Online banking executives in the US are anticipating budgetary windfalls for 2010 as banks look to the Internet as a powerful channel for re-engaging with existing and prospective customers.
A new report from Aite Group, which is based on interviews with senior online channel executives from 20 of the 100 largest US banks, reveals that the majority are optimistic about their budgets for 2010.
Among the banks surveyed, half anticipate budget increases more than 15% higher than 2009 budgets, while a further 35% expect to see spending rise by between five and 15%. Only 15% forecast no change in spending and none of the sample expect their budgets to be cut.
Driving this renewed focus is a stronger commitment from senior management, according to interviewees, and a desire to improve their bank's ability to integrate sales, service and the customer experience across channels.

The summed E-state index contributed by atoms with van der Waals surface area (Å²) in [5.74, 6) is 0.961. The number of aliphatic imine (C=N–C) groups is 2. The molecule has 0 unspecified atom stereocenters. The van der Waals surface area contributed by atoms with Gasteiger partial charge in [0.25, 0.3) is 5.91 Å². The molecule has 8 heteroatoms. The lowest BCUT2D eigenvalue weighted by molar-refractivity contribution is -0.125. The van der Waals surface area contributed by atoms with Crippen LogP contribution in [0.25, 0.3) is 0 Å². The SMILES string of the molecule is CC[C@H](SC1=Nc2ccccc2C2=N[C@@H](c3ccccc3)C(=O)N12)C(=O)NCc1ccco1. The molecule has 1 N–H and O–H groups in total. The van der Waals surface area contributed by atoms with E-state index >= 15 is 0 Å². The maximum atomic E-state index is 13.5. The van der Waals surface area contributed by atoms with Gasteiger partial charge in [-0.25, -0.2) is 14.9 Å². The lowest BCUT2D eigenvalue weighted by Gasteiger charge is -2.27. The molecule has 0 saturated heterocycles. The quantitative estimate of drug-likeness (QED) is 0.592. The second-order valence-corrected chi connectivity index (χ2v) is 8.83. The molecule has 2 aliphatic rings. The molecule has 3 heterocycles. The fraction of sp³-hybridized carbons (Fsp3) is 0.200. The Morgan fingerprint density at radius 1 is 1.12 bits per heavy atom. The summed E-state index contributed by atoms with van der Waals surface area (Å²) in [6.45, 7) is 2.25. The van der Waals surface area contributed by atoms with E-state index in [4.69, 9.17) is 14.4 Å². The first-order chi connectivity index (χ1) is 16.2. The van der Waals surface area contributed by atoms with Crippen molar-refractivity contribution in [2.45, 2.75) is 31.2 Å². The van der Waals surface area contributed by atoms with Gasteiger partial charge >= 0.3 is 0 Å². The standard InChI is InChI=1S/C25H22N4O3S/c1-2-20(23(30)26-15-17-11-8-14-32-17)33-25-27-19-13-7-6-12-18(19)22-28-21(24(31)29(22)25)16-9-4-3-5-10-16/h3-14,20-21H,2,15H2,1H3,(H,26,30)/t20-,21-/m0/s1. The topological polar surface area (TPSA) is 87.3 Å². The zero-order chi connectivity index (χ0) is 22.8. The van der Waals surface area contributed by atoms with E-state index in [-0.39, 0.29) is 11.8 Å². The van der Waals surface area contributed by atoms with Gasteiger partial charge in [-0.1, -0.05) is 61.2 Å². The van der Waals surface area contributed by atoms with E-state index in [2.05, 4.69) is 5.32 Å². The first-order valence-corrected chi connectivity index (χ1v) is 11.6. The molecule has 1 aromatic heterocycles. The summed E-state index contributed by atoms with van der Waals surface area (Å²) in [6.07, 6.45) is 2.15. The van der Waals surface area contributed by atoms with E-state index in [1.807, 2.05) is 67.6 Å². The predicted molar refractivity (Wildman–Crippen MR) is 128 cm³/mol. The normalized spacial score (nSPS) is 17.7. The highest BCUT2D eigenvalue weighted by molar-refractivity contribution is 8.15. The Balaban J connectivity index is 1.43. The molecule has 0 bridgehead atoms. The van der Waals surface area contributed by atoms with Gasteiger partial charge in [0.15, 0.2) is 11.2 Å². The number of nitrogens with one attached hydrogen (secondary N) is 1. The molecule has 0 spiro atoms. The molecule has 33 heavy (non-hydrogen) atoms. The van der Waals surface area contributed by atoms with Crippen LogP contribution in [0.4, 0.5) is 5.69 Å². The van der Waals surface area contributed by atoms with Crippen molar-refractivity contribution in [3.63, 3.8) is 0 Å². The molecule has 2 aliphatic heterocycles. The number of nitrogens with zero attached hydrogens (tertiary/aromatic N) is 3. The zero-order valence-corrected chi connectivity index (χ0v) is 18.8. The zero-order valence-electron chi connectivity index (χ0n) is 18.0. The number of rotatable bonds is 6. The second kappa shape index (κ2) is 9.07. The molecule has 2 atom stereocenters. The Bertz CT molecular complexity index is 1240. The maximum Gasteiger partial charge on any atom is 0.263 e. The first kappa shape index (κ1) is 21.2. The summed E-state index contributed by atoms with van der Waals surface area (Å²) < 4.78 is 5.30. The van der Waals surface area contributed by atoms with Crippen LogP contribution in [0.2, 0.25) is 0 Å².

However, banks will pursue different online strategies, says Aite. Some will pinpoint online sales and marketing, while others will focus on online service or improving the customer experience.
"Despite the attention that the online channel has received and its promise to revolutionize traditional banking, many banks have never truly embraced it as a primary channel for customer interactions and transactions," says Ron Shevlin, senior analyst with Aite Group and author of this report. "The tide is finally turning. The combination of two forces - banks waking up to the reality of consumer behavior, and the ascent of a younger group of managers with a more accepting view of technology - is finally helping to bring about this change."